EDUCATION: Several positive changes have been implemented over the past few years such as making the teaching of a second language necessary in public schools, the establishment of an institute for information technology. Moreover, several private universities have been allowed to open. The private institutions should be utilized to force competition and improvement at the public institutions not as a substitute for them accessible only by those with means. To stem the brain drain of the young and the capable, significantly shrink the length of the mandatory military service.

HEALTH CARE: Health care is available for free to all citizens at government hospitals or provided by private physicians or hospitals at fairly low cost. The quality of the care however is very uneven in quantity and quality, especially in rural areas. Syrian per capita expenditure on health care is very low and currently at about $50, which is half of what Egypt or Cuba spends. Another pressing need is for trained nurses. The ratio of nurses to doctors in Syria is about 1:1 and should ideally be 3:1. There have been moves to increase expenditures on health care as well improve quality. Private-public partnerships have also been established in healthcare delivery and production of pharmaceuticals. A pressing need is the establishment of a health insurance system. Totally absent within Syrian healthcare is any form of medical research. The vast expatriate Syrian medical community should be tapped in this important endeavor.

The issue of regional policy is vast and complicated topic and in which I feel that the Syrian government has often not played a constructive role. It deserves to be discussed at length in a different setting.

In summary, although I am hopeful that movement towards reform has started in several public spheres, reform of the political system, critical for the success of all other reforms, is stalled. Given the structure of the political system, only a mandate from the leadership will shatter the inertia and start the process of political reform At this point in time, however, I see none forthcoming.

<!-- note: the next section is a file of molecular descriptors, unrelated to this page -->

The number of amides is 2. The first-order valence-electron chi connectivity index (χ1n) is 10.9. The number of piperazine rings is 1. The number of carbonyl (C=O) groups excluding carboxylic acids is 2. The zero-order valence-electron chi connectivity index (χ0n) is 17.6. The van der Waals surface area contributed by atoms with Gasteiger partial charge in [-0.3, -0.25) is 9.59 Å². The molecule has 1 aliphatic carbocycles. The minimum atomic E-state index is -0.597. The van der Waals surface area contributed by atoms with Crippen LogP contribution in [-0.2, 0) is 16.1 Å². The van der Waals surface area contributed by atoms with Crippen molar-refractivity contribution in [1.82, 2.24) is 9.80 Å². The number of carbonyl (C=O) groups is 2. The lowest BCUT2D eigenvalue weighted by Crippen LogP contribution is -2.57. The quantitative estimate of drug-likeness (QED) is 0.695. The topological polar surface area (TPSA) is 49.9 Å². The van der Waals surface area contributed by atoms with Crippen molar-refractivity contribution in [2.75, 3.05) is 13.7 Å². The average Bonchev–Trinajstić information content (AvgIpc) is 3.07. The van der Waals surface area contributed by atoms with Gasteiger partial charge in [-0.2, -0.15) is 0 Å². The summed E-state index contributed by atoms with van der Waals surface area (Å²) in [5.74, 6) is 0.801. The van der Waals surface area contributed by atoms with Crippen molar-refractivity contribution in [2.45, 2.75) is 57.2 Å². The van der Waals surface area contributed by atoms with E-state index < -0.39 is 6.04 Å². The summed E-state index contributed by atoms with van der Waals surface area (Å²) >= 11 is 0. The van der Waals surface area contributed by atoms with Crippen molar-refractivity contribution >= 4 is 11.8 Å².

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4 Responses to the Article

lubnani moghtarib Says:

“The issue of regional policy is vast and complicated topic and in which I feel that the Syrian government has often not played a constructive role. It deserves to be discussed at length in a different setting.”

I highly admire your blog and your comments above. In short I am trying to say that I wish all Syrians, especially your leaders, thought like you. The Middle East would be a much nicer place. I think it is time for a popular uprising across the ME to overthrow our governments and wipe out radical Islam at its roots. The more peaceful the uprising the better. We can not replace our tyrants with their means lest we become them.

abu kareem Says:


I appreciate you comments. However, I would like to say that there are many more Syrians who are thoughtful and reasoned than you think; just look at the opinions expressed in this forum. So my wish, in response to your comment, is that more Lebanese change their reflexively negative attitude toward Syrians -Syrian people that is. We ultimately need each other as independent respectful neighbors with deep common roots.

The Syrian Brit Says:

A very ineresting piece, Abu Kareem..
The one thing that strikes me about the predicament of our country is the lack of any ‘joined-up thinking’, to borrow a managment phrase!..
And while I agree with much of what you say, I do believe that the healthcare and education sectors are in a much worse state than you seem to suggest..
I do wish I could bring myself to share your (even very cautious) optimism.. I still think the light at the end of the tunnel is an oncoming train!.. I truly hope I will be proven wrong!..
(When I get back from Damascus, I might have some inspiration to write up my own views on the matter!..)

Global Voices Online » Syria: Change in Syria Says:

[…] Kareem, gave a very interesting multiple leveled analysis of where he sees Syria now, and what should be done: If there seems to be unanimity in Syria about the need for reform, there are great differences […]